Already being tested by declining oil prices, a new monarch, the United States’ pivot towards a conciliatory attitude on Iran, and attempting to combat Daesh (the local term for the Islamic State), the Saudi government is being stretched thin. It is a particularly conceivable scenario where Saudi troops move across the border to suppress the Yemeni revolution.
The reasons why the Saudis could not allow a Shiite government on their borders are twofold. First, it undermines Saudi authority. The Saudi government maintains a hold on its population and its position as a regional power because of its perceived wealth and authority. If the prestige of the Saudi monarchy is diminished (at the same time as major declines in oil prices), the government will begin to fail. Second, an Iranian puppet state on the Saudi border would be a constant area of tension between Saudi Arabia and Iran’s ongoing grapple for influence in the Middle East.
What Type of Support Will Iran Provide the Houthis?
It remains to be seen what degree of investment Tehran has made in the Houthi revolution in Yemen. In the event that Saudi troops effectively crush the revolution without Iranian intervention, then it will appear that the revolution organically developed out of the long-simmering ethnic tension in Yemen.
However, the optics of Iran, which has been dealt significant setbacks in recent years with the ongoing civil war in Syria and the rise of the Islamic State, would significantly curtail Iranian influence. Iran, which has been slowly asserting more and more influence over the Iraqi government (seemingly culminating in the ongoing offensive in Tikrit against IS without direct American involvement [though there are recent reports of some reconnaissance support]), has the mission to extend its influence. Failing to support the Houthi Shiite revolution would help the Iranian brand.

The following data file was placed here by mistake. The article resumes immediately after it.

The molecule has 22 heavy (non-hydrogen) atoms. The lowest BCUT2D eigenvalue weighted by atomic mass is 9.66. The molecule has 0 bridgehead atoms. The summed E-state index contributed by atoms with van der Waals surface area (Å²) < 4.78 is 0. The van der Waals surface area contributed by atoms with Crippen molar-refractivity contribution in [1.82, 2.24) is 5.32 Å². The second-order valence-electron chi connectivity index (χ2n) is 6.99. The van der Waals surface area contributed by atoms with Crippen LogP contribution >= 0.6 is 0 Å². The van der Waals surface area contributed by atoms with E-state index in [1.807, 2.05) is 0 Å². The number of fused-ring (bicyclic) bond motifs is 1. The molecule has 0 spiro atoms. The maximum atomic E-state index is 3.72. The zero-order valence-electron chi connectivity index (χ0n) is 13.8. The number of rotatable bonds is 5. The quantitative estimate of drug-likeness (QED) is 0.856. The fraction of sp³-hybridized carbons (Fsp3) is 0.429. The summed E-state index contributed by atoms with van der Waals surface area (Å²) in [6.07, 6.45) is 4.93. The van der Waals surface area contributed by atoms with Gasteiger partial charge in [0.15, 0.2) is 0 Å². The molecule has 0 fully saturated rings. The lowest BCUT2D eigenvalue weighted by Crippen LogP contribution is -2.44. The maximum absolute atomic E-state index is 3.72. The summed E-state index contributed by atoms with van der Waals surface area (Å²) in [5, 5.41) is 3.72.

In the midst of all of this turbulence is the United States. America has been a consistent, if less-than-approving, partner with Saudi Arabia over the past decade in the War on Terror as well as fostering a robust, if pro-Saudi, trading relationship. However, with the United States making a strategic play to engage Iran diplomatically, even going so far as to poison the American relationship with Israel to do it, the Saudis have to realize that their time as the favored Arab partner of the United States may come crashing down faster than the price of oil.
Consequently, the Saudis may very well act in Yemen to suppress the Houthi revolt. The Saudis, who boast one of the best equipped militaries in the Middle East, with the exception of Israel, could easily achieve the objective of preserving Sunni rule in Yemen. However, predicting how the United States would respond to this invasion is anyone’s guess.
A Grim Prediction of Future Wars
While commentators in the United States generally will predict a future war with Iran beginning in the context of Israel, if Iran decides that Riyadh has overstepped in moving into Yemen and moves to either covertly or overtly support the Houthis, there is a high chance that the Middle East is looking at a major conflict.
War between the Saudis and Iran, while not likely, is not outside of the realm of possibility. American and Israeli wargamers need to prepare for dealing with, first, the shock to the oil market that such a conflict would generate, and second, the best way to make use of this type of war. While it may seem, at first blush, that the United States really shouldn’t care about this type of affair, the material support Iran is providing against the Islamic State in Iraq and the material support the Saudis have provided against al-Qaeda would both be effectively reduced to zero. A war between Saudi Arabia and Iran would allow the international global jihadi movement to grow exponentially.
The biggest winner in a war between Saudi Arabia and Iran would be the Islamic State. It is crucial that the United States take steps now to lessen tensions on the Arabian Peninsula and mediate an immediate diplomatic resolution to the exploding Yemeni civil war. The consequences if it does not could be dire.